Decision Fatigue: Why Willpower Isn’t Always Enough
A Snickers bar can save you money. Not just a little money either. Used correctly, it could potentially spare you thousands of dollars.
That's the gist of new research on a phenomenon called “decision fatigue”. Decision fatigue is what happens to people when they've made too many choices. As your brain gets tired, you become worse at making decisions.
Decision fatigue helps explain why ordinarily sensible people get angry at colleagues and families, splurge on clothes, buy junk food at the supermarket and can't resist the dealer's offer to rustproof their new car. No matter how rational and high-minded you try to be, you can't make decision after decision without paying a biological price.
It's different from ordinary physical fatigue — you're not consciously aware of being tired — but you're low on mental energy. The more choices you make throughout the day, the harder each one becomes for your brain, and eventually it looks for shortcuts, usually in either of two very different ways.
One shortcut is to become reckless: to act impulsively instead of expending the energy to first think through the consequences. (Sure, tweet that photo! What could go wrong?) The other shortcut is the ultimate energy saver: do nothing. Instead of agonizing over decisions, avoid any choice. Ducking a decision often creates bigger problems in the long run, but for the moment, it eases the mental strain.
If you've ever paid attention to your shopping habits, you're probably familiar with decision fatigue, even if you didn't know it had a name. It's the reason my family has a hard and fast rule to never go to the grocery store hungry.
I have to believe it's decision fatigue that fuels shopping momentum, that pesky tendency to keep spending money once you've started. It's certainly decision fatigue that fuels impulse buys in the checkout aisle and causes people to wave their hands over the details of wedding planning.
Researchers are finding that willpower really is an expendable resource. Some people have more or less of it. It's possible to strengthen our ability to resist impulsiveness and bad choices. But no one can make the same quality of decisions all the time. We wear ourselves down by using our willpower, and become prone to poor choices until we replenish our strength.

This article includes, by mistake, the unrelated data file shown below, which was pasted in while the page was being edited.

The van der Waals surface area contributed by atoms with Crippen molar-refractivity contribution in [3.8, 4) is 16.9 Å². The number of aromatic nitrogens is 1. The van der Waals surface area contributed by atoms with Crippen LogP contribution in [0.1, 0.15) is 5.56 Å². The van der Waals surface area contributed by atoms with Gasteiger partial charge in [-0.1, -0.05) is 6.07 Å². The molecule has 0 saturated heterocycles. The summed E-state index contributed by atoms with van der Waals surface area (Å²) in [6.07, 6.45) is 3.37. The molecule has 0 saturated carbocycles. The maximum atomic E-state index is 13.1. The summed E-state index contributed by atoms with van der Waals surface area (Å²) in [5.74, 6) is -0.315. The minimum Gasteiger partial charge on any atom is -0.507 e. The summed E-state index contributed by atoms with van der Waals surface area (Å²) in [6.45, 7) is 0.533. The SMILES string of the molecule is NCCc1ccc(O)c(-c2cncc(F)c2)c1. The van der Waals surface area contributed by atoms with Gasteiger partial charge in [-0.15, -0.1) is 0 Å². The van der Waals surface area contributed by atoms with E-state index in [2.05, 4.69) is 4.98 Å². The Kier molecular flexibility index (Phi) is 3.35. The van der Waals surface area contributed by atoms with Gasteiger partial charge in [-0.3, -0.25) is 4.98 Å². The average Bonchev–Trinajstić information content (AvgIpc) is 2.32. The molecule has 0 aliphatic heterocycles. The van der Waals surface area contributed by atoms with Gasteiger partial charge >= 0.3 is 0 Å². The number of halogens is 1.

This is a phenomenon that affects the poor more than the affluent. Because they have fewer resources, those who are strapped for cash must more constantly be weighing the pros and cons of even very small decisions. It might be trivial for one person to spend ten dollars for a lunch out with coworkers. For another, that ten dollars could make or break his week's grocery budget. The poorer person will exhaust his willpower faster because every spending decision comes with a high energy cost due to how stressful it is.
Decision fatigue is especially hard on the poor, but it's not just a poor person's problem. Rich or poor, smart or dumb, young or old, decision fatigue will catch up with you if you tax your brain heavily enough.
A sweet solution
Now about that Snickers bar I mentioned in the opening. Decision fatigue is a biological process that affects our ability to think rationally and make good decisions. And it has a surprising cure: a quick shot of glucose.
So if you've exhausted your reserves of willpower negotiating with your car salesman or real estate agent or wedding planner, and you're being called on to make the final decisions, it's a great time to indulge in a candy bar. The sugary treat will flood your brain with glucose in minutes, enabling you to make decisions with a fresh base of willpower to work from.
Of course, an even better strategy is to eat well before you're called on to make a series of complex decisions. Protein rich foods will give you longer-lasting boosts to the glucose levels in your brain. But, as the NYT article warns, decision fatigue doesn't have a clear warning sign like hunger or physical exhaustion. You can't always tells when your ability to make good choices is deteriorating.
Given that, I think I'll keep a candy bar in my pocket next time I have to make a complicated, major purchase like buying a car. It can't hurt, and it might help.
How to make smart decisions
Other good strategies for managing decision fatigue include two factors: learning to avoid it, and knowing when it might set in so you can avoid making major decisions in a depleted state. The research team that discovered decision fatigue says the best decision makers are those who pace their decision-making, and only make important decisions when they're rested and fed. They suggest:
- sticking to decision-making only when sober
- avoiding scheduling multiple meetings back to back
- make important decisions early in the day
- if you must make a choice late in the day, don't do it on an empty stomach
This is all simple good advice. Probably you learned most of it from your mother. If you didn't, you figured it out through trial and error in young adulthood. What makes this so compelling is the science behind it. You're not wrong when you feel like your brain is turning to mush after a long day and you just can't think straight. Well, you're wrong about the mush part, but there really is a biological change that stops you from thinking as clearly as you do when you start your day.
While common sense shows us many good strategies to avoid decision fatigue, I really would not have guessed that a milkshake or candy bar could act as a kind of band-aid to deal with it once it sets in. As a mom, I know how important it is to carry snacks for little ones to stave off meltdowns when they start to get hungry. Now I'll be carrying some for myself as well.
Have you encountered decision fatigue in your life? What strategies do you use to combat it?